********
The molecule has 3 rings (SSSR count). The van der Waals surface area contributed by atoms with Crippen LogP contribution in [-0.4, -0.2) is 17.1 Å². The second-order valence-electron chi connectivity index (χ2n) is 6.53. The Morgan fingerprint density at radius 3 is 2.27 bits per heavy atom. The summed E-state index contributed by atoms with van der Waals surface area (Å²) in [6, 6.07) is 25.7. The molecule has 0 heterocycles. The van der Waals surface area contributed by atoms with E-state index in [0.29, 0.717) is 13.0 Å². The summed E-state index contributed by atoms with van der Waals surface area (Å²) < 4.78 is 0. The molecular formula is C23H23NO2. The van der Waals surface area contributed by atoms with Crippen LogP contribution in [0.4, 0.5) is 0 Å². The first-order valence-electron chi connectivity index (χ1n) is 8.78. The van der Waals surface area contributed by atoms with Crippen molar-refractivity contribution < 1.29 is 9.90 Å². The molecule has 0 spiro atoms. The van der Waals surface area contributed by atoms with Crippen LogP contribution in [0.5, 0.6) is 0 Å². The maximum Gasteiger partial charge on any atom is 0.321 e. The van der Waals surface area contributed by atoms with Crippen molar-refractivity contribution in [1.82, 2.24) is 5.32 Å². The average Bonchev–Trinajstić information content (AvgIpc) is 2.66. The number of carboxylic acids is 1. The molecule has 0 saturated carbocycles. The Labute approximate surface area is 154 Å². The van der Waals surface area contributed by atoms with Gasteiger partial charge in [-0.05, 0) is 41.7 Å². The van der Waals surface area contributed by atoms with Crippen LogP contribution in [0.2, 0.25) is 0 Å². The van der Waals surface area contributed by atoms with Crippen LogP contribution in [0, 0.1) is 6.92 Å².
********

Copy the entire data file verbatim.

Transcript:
The molecule has 3 rings (SSSR count). The van der Waals surface area contributed by atoms with Crippen LogP contribution in [-0.4, -0.2) is 17.1 Å². The second-order valence-electron chi connectivity index (χ2n) is 6.53. The Morgan fingerprint density at radius 3 is 2.27 bits per heavy atom. The summed E-state index contributed by atoms with van der Waals surface area (Å²) in [6, 6.07) is 25.7. The molecule has 0 heterocycles. The van der Waals surface area contributed by atoms with E-state index in [0.29, 0.717) is 13.0 Å². The summed E-state index contributed by atoms with van der Waals surface area (Å²) < 4.78 is 0. The molecular formula is C23H23NO2. The van der Waals surface area contributed by atoms with Crippen LogP contribution in [0.4, 0.5) is 0 Å². The first-order valence-electron chi connectivity index (χ1n) is 8.78. The van der Waals surface area contributed by atoms with Crippen molar-refractivity contribution < 1.29 is 9.90 Å². The molecule has 0 spiro atoms. The van der Waals surface area contributed by atoms with Crippen LogP contribution in [0.5, 0.6) is 0 Å². The maximum Gasteiger partial charge on any atom is 0.321 e. The van der Waals surface area contributed by atoms with Crippen molar-refractivity contribution in [1.82, 2.24) is 5.32 Å². The average Bonchev–Trinajstić information content (AvgIpc) is 2.66. The number of carboxylic acids is 1. The molecule has 0 saturated carbocycles. The Labute approximate surface area is 154 Å². The van der Waals surface area contributed by atoms with Gasteiger partial charge in [-0.05, 0) is 41.7 Å². The van der Waals surface area contributed by atoms with Crippen LogP contribution in [0.2, 0.25) is 0 Å². The van der Waals surface area contributed by atoms with Crippen LogP contribution in [0, 0.1) is 6.92 Å².